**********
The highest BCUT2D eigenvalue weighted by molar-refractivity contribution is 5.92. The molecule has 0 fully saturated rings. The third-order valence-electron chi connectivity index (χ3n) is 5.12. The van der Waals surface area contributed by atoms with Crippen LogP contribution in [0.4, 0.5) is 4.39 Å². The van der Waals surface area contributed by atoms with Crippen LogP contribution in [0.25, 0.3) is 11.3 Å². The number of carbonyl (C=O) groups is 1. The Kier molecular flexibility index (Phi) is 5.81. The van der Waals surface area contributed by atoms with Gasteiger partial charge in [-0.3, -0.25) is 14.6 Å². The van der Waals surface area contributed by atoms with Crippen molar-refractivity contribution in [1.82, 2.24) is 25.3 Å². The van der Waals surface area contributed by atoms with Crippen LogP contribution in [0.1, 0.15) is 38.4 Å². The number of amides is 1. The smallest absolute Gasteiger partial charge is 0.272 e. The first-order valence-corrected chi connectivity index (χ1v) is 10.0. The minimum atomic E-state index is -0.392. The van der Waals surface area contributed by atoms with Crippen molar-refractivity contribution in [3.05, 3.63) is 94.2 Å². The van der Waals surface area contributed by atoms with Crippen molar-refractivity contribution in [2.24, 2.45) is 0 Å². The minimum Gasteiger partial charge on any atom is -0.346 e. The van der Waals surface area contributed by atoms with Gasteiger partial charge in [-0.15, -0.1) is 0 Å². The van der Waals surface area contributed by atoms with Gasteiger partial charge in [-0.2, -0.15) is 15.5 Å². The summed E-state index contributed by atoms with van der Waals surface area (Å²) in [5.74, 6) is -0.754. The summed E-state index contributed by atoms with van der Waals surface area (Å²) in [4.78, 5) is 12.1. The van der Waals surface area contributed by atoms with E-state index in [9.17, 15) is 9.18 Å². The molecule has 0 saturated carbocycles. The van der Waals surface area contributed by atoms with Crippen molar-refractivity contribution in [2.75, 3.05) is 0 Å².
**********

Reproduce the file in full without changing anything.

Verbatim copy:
The highest BCUT2D eigenvalue weighted by molar-refractivity contribution is 5.92. The molecule has 0 fully saturated rings. The third-order valence-electron chi connectivity index (χ3n) is 5.12. The van der Waals surface area contributed by atoms with Crippen LogP contribution in [0.4, 0.5) is 4.39 Å². The van der Waals surface area contributed by atoms with Crippen LogP contribution in [0.25, 0.3) is 11.3 Å². The number of carbonyl (C=O) groups is 1. The Kier molecular flexibility index (Phi) is 5.81. The van der Waals surface area contributed by atoms with Gasteiger partial charge in [-0.3, -0.25) is 14.6 Å². The van der Waals surface area contributed by atoms with Crippen molar-refractivity contribution in [1.82, 2.24) is 25.3 Å². The van der Waals surface area contributed by atoms with Crippen LogP contribution in [0.1, 0.15) is 38.4 Å². The number of amides is 1. The smallest absolute Gasteiger partial charge is 0.272 e. The first-order valence-corrected chi connectivity index (χ1v) is 10.0. The minimum atomic E-state index is -0.392. The van der Waals surface area contributed by atoms with Crippen molar-refractivity contribution in [3.05, 3.63) is 94.2 Å². The van der Waals surface area contributed by atoms with Crippen molar-refractivity contribution in [2.24, 2.45) is 0 Å². The minimum Gasteiger partial charge on any atom is -0.346 e. The van der Waals surface area contributed by atoms with Gasteiger partial charge in [-0.15, -0.1) is 0 Å². The van der Waals surface area contributed by atoms with Gasteiger partial charge in [-0.2, -0.15) is 15.5 Å². The summed E-state index contributed by atoms with van der Waals surface area (Å²) in [5.74, 6) is -0.754. The summed E-state index contributed by atoms with van der Waals surface area (Å²) in [4.78, 5) is 12.1. The van der Waals surface area contributed by atoms with E-state index in [9.17, 15) is 9.18 Å². The molecule has 0 saturated carbocycles. The van der Waals surface area contributed by atoms with Crippen molar-refractivity contribution in [2.75, 3.05) is 0 Å².